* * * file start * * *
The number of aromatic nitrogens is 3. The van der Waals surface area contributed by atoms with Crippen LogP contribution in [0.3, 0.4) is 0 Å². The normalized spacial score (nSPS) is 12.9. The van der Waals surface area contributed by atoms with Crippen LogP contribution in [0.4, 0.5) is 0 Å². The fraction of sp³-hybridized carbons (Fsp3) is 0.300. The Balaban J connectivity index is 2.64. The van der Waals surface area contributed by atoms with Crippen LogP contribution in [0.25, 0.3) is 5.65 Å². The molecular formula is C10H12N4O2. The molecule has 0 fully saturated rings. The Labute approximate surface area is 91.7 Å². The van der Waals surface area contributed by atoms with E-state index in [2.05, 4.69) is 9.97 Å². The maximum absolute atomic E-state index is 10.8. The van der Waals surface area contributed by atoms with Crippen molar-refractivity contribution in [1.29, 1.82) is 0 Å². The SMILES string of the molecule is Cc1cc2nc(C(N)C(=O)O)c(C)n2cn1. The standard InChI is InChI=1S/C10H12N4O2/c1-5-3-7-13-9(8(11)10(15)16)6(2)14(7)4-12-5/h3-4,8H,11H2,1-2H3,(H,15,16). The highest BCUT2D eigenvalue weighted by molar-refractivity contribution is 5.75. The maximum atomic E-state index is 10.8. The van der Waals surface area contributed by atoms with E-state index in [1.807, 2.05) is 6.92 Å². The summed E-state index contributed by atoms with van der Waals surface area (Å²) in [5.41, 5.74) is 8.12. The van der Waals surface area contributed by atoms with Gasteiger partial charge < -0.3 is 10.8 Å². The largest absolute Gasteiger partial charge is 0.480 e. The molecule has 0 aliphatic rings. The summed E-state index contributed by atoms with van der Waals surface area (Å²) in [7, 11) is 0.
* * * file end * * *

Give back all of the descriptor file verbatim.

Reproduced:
The number of aromatic nitrogens is 3. The van der Waals surface area contributed by atoms with Crippen LogP contribution in [0.3, 0.4) is 0 Å². The normalized spacial score (nSPS) is 12.9. The van der Waals surface area contributed by atoms with Crippen LogP contribution in [0.4, 0.5) is 0 Å². The fraction of sp³-hybridized carbons (Fsp3) is 0.300. The Balaban J connectivity index is 2.64. The van der Waals surface area contributed by atoms with Crippen LogP contribution in [0.25, 0.3) is 5.65 Å². The molecular formula is C10H12N4O2. The molecule has 0 fully saturated rings. The Labute approximate surface area is 91.7 Å². The van der Waals surface area contributed by atoms with E-state index in [2.05, 4.69) is 9.97 Å². The maximum absolute atomic E-state index is 10.8. The van der Waals surface area contributed by atoms with Crippen molar-refractivity contribution in [1.29, 1.82) is 0 Å². The SMILES string of the molecule is Cc1cc2nc(C(N)C(=O)O)c(C)n2cn1. The standard InChI is InChI=1S/C10H12N4O2/c1-5-3-7-13-9(8(11)10(15)16)6(2)14(7)4-12-5/h3-4,8H,11H2,1-2H3,(H,15,16). The highest BCUT2D eigenvalue weighted by molar-refractivity contribution is 5.75. The maximum atomic E-state index is 10.8. The van der Waals surface area contributed by atoms with E-state index in [1.807, 2.05) is 6.92 Å². The summed E-state index contributed by atoms with van der Waals surface area (Å²) in [5.41, 5.74) is 8.12. The van der Waals surface area contributed by atoms with Gasteiger partial charge < -0.3 is 10.8 Å². The largest absolute Gasteiger partial charge is 0.480 e. The molecule has 0 aliphatic rings. The summed E-state index contributed by atoms with van der Waals surface area (Å²) in [7, 11) is 0.